So. As I understand, Carter-Wegman transforms a one-time MAC (which must be a difference unpredictable function (DUF)) by encrypting it with a PRF.

The DUF and the PRF use two different keys, which can be understandable if:

  • you're just being precautious and not mixing keys
  • the PRF and the DUF might take keys of different sizes/format

Now, AES-GCM uses AES and GHASH which both take keys of size 128-bit. So why don't they use the same key?

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    $\begingroup$ Carter and Wegman[1] (paywall-free) didn't do anything with a PRF—they just authenticated messages $m_1, m_2, \dots, m_n$ with a universal hash family $H$ and the $n + 1$ independent uniform random shared secrets $r, s_1, s_2, \dots, s_n$ by $m_i \mapsto H_r(m_i) + s_i$, and straightforwardly proved forgery probability bounds in terms of the difference probabilities of $H$, using independence of $r$ and $s_i$. $\endgroup$ Mar 6, 2019 at 22:12
  • $\begingroup$ It was Shoup[2] who first suggested using a PRP (DES) and proved forgery bounds in terms of (a) PRP advantage bounds, (b) permutation/function switching bounds, and (c) the forgery bounds of the Carter–Wegman theorem. $\endgroup$ Mar 6, 2019 at 22:18
  • $\begingroup$ Here independent has the standard definition in probability theory: two random variables $X$ and $Y$ are independent it for all possible values $x$ and $y$, $\Pr[X = x, Y = y] = \Pr[X = x]\,\Pr[Y = y]$, or, equivalently, $\Pr[X = x \mid Y = y] = \Pr[X = x]$. $\endgroup$ Mar 6, 2019 at 22:24
  • $\begingroup$ P.S. You should use ChaCha/Poly1305 with a 256-bit key if you want a ‘128-bit security level’. Simpler, faster and safer in software, better security bounds than even AES-256-GCM. $\endgroup$ Mar 7, 2019 at 2:49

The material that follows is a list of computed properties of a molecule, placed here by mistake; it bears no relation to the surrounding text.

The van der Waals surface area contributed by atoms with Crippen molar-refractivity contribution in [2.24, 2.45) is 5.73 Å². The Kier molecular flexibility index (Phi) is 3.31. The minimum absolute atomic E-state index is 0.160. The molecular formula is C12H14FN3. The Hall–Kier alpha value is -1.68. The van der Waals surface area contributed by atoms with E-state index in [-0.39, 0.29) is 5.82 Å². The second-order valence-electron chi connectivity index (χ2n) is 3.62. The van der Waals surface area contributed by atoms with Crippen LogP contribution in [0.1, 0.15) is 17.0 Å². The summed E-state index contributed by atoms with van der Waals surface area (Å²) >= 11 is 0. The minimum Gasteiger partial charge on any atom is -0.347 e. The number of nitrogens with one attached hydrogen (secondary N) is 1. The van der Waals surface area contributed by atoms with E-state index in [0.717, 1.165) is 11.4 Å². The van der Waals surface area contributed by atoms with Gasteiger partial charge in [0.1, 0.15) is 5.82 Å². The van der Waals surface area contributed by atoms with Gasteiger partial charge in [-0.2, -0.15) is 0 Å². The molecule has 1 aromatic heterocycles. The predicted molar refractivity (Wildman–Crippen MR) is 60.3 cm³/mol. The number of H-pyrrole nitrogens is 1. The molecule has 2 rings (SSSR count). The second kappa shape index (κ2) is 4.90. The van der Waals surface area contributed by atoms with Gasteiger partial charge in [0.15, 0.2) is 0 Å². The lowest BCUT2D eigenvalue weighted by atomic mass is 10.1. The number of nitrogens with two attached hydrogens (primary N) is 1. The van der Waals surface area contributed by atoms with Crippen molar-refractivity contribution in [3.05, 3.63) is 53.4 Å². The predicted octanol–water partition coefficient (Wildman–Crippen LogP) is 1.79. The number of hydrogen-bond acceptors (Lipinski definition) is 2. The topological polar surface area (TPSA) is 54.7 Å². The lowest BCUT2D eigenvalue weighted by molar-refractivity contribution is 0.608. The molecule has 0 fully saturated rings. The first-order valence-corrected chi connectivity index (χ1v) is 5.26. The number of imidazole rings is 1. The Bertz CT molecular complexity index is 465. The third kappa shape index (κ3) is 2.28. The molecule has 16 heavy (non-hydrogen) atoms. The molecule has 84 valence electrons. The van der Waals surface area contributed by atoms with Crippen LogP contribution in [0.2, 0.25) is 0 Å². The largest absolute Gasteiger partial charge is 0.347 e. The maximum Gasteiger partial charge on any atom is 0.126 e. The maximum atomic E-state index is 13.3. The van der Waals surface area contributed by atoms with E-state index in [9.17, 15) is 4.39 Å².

1 Answer 1


Let's consider a degenerate case. Suppose you're authenticating 16-byte messages, your DUF (better known as (almost) xor-universal hash) is $\text{AES}_k$, and your PRF is also $\text{AES}_k$. Then you have $$ \text{WC}(m, n) = \text{AES}_k(m) \oplus \text{AES}_k(n)\,, $$ where $m$ is your 16-byte message, and $n$ is a 16-byte nonce. This is obviously forgeable by simply switching the nonce and the message! Yet, it would be perfectly secure if we used independent keys for each primitive.

In less degenerate cases, such as GCM, you could possibly use the same key for both. But you would have no easy way of arguing the security of the scheme, since the hash and the PRF would not be independent.

  • $\begingroup$ thanks for the answer! What do you mean by "independent" here? $\endgroup$ Mar 6, 2019 at 20:15
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    $\begingroup$ They are picked using the same "randomness", instead of being picked independently at random from the set of all possible hashes / PRFs. Wegman-Carter is essentially a hash encrypted with a one-time pad, and that only works if the one-time pad is not correlated to the plaintext. $\endgroup$ Mar 6, 2019 at 20:20
  • $\begingroup$ This justifies the general prudence not to share keys between different cryptosystems because there might be bad interactions. But it doesn't really address the more specific question: Is it critical for the specific case of AES-CTR and GHASH that the keys be independent? $\endgroup$ Mar 6, 2019 at 21:50
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    $\begingroup$ For example, if $H$ is a universal hash family and $E$ is an independent ideal block cipher, then obviously $m_i \mapsto H_k(m) + E_k(i)$ is secure up to the birthday bound even though $k$ is shared between them. How well does this model fit for GHASH as $H$ and AES as $E$? It might be perfectly fine! Or it might be a disaster. None of the existing research on AES security would have considered this case, so, it's hard to say! $\endgroup$ Mar 6, 2019 at 22:23
  • $\begingroup$ That's what I mean by "no easy way to argue security". It could be fine, GHASH and AES look "unrelated enough", but we have no good way of showing it. Otherwise you'd start seeing modes saving the one blockcipher call. $\endgroup$ Mar 6, 2019 at 22:27

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